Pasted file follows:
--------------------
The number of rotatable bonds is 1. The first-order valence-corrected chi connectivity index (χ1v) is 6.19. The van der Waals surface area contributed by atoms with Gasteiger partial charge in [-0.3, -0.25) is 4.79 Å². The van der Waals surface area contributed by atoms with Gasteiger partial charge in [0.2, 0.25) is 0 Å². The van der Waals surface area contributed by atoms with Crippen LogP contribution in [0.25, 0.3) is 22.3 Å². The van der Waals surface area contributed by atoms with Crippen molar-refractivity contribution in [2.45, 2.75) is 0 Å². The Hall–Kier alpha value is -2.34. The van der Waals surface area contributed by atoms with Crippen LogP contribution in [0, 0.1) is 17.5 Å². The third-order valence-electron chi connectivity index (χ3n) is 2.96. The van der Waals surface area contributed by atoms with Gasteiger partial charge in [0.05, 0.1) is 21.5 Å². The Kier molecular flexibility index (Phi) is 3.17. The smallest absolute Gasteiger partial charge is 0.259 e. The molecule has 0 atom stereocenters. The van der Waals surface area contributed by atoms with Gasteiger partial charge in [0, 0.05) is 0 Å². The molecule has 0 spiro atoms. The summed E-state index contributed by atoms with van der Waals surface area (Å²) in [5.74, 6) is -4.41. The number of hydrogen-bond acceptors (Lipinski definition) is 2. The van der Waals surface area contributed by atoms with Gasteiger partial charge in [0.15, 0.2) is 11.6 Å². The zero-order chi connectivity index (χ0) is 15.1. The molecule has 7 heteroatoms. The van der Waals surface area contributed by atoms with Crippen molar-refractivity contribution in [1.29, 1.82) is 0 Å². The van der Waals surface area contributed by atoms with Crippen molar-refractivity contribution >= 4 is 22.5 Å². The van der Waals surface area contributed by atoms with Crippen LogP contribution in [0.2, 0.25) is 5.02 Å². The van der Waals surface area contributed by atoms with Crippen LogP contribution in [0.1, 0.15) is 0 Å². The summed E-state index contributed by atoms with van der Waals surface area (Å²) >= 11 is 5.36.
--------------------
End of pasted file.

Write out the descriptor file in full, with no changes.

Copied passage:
The number of rotatable bonds is 1. The first-order valence-corrected chi connectivity index (χ1v) is 6.19. The van der Waals surface area contributed by atoms with Gasteiger partial charge in [-0.3, -0.25) is 4.79 Å². The van der Waals surface area contributed by atoms with Gasteiger partial charge in [0.2, 0.25) is 0 Å². The van der Waals surface area contributed by atoms with Crippen LogP contribution in [0.25, 0.3) is 22.3 Å². The van der Waals surface area contributed by atoms with Crippen molar-refractivity contribution in [2.45, 2.75) is 0 Å². The Hall–Kier alpha value is -2.34. The van der Waals surface area contributed by atoms with Crippen LogP contribution in [0, 0.1) is 17.5 Å². The third-order valence-electron chi connectivity index (χ3n) is 2.96. The van der Waals surface area contributed by atoms with Gasteiger partial charge in [0.05, 0.1) is 21.5 Å². The Kier molecular flexibility index (Phi) is 3.17. The smallest absolute Gasteiger partial charge is 0.259 e. The molecule has 0 atom stereocenters. The van der Waals surface area contributed by atoms with Gasteiger partial charge in [0, 0.05) is 0 Å². The molecule has 0 spiro atoms. The summed E-state index contributed by atoms with van der Waals surface area (Å²) in [5.74, 6) is -4.41. The number of hydrogen-bond acceptors (Lipinski definition) is 2. The van der Waals surface area contributed by atoms with Gasteiger partial charge in [0.15, 0.2) is 11.6 Å². The zero-order chi connectivity index (χ0) is 15.1. The molecule has 7 heteroatoms. The van der Waals surface area contributed by atoms with Crippen molar-refractivity contribution in [1.29, 1.82) is 0 Å². The van der Waals surface area contributed by atoms with Crippen molar-refractivity contribution >= 4 is 22.5 Å². The van der Waals surface area contributed by atoms with Crippen LogP contribution in [0.2, 0.25) is 5.02 Å². The van der Waals surface area contributed by atoms with Crippen LogP contribution in [0.1, 0.15) is 0 Å². The summed E-state index contributed by atoms with van der Waals surface area (Å²) >= 11 is 5.36.